Morecambe Bay SAC
Morecambe Bay in north-west England is the made up of four main estuaries, the Leven, Kent, Lune and Wyre, together with other smaller examples such as the Keer. Together these form the largest single area of continuous intertidal mudflats and sandflats in the UK. The Lune Estuary falls within the Morecambe Bay Special Area of Conservation (SAC), a type of Marine Protected Area. The Wyre is a Site of Special Scientific Interest. A proposed Marine Conservation Zone in the area will complement these designations and provide much needed protection for smelt, which is why it is important that this area is recognised and designated in 2017. Morecambe Bay supports exceptionally large beds of mussels and is also home to a large variety of sponges.
MPA TypeSpecial Area of Conservation
Special Areas of Conservation (SACs) are strictly protected sites designated under European legislation. They contribute both to the UK MPA network and set up to protect habitat types and species considered to be most in need of conservation at a European level (excluding birds).
Designation date1 October 1996
Surface Area615.78 km2 (237.75 mi.2)
Perimeter330.71 km (205.50 mi.)
Atlantic salt meadows (Glauco-Puccinellietalia maritimae)
Areas with specially adapted plants found in the upper reaches of saltmarshes that are not always reached by the tide. The habitat is used for grazing, but is also very important for birds.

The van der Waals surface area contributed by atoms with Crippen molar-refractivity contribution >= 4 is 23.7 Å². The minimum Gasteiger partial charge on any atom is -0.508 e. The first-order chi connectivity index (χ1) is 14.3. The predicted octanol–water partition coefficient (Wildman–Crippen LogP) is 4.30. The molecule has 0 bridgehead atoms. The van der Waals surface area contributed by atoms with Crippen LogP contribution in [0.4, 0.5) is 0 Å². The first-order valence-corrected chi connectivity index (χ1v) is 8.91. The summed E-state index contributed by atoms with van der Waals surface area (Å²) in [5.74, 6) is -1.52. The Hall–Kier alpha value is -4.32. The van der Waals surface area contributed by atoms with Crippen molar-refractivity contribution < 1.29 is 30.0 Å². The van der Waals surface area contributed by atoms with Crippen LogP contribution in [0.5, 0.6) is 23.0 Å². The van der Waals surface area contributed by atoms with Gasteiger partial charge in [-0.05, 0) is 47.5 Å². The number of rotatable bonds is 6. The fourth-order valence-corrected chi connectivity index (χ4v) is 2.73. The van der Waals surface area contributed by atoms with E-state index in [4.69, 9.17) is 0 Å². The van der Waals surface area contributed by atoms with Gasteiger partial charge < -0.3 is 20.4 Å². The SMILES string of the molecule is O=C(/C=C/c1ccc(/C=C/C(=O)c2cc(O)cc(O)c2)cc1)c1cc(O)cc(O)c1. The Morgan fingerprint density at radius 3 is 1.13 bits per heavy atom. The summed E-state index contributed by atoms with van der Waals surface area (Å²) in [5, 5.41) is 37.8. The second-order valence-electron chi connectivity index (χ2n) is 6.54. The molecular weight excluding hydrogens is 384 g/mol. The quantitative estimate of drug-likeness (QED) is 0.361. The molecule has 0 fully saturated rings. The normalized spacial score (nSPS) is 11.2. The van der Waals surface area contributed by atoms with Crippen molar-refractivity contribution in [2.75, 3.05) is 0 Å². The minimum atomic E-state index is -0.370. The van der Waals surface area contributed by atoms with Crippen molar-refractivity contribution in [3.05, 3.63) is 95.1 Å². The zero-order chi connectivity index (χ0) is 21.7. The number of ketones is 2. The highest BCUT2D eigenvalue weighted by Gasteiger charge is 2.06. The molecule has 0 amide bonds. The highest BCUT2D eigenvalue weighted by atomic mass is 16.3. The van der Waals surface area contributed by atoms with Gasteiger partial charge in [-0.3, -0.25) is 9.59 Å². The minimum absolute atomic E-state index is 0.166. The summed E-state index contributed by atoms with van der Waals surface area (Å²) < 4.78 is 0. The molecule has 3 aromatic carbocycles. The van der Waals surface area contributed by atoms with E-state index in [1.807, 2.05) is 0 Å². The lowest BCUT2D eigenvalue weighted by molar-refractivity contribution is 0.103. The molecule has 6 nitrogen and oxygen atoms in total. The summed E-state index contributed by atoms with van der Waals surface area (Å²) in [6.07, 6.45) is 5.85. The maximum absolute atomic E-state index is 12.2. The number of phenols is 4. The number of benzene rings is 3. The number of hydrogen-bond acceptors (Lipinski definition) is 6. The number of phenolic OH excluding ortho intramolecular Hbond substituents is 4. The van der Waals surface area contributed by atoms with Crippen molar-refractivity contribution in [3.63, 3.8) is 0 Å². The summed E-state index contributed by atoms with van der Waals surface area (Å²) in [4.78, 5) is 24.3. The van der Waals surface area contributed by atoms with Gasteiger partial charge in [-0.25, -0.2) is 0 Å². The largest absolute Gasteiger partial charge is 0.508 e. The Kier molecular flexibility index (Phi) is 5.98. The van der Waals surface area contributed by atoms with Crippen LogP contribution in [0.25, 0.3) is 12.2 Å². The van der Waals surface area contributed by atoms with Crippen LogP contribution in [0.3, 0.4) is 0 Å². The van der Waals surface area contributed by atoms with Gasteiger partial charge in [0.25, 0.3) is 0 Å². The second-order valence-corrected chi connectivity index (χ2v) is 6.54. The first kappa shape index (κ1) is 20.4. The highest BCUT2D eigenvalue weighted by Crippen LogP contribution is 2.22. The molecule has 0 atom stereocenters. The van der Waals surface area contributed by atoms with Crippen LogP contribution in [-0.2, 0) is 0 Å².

The downstream part of a river, where it nears the sea, which is influenced by the tide These complex habitats can include areas always submerged by the tide as well as those exposed at low tide. They can be exceptionally important feeding and breeding ar
- Intertidal mudflats and sandflats (Mudflats and sandflats not covered by seawater at low tide)
- Lagoons (Coastal lagoons)
Sandbanks which are slightly covered by sea water all the time
- Shallow inlets and bays (Shallow inlets and bays)
Glasswort and other annuals colonising mud and sand (Salicornia and other annuals colonising mud and sand)
Specialised plants able to thrive in the lower reaches of saltmarshes where the vegetation is frequently flooded by the tide. It is important as it can help the development of more stable saltmarsh.
Areas where the bedrock, stable boulders and cobbles or structures created by animals arise from the surrounding seabed. They attract and provide a home to a huge variety of plant and animal life.
Did you know?…
Over 500,000 records of undersea species and habitats have been collected by volunteer Seasearch divers
An area over 9 times the size of Wales is now in marine protected areas in the UK, but less than 1% is considered by MCS scientists to be well managed
To the shelf limits, Scotland has 61% of UK waters, of which 23% are now in existing or new ‘marine protected areas’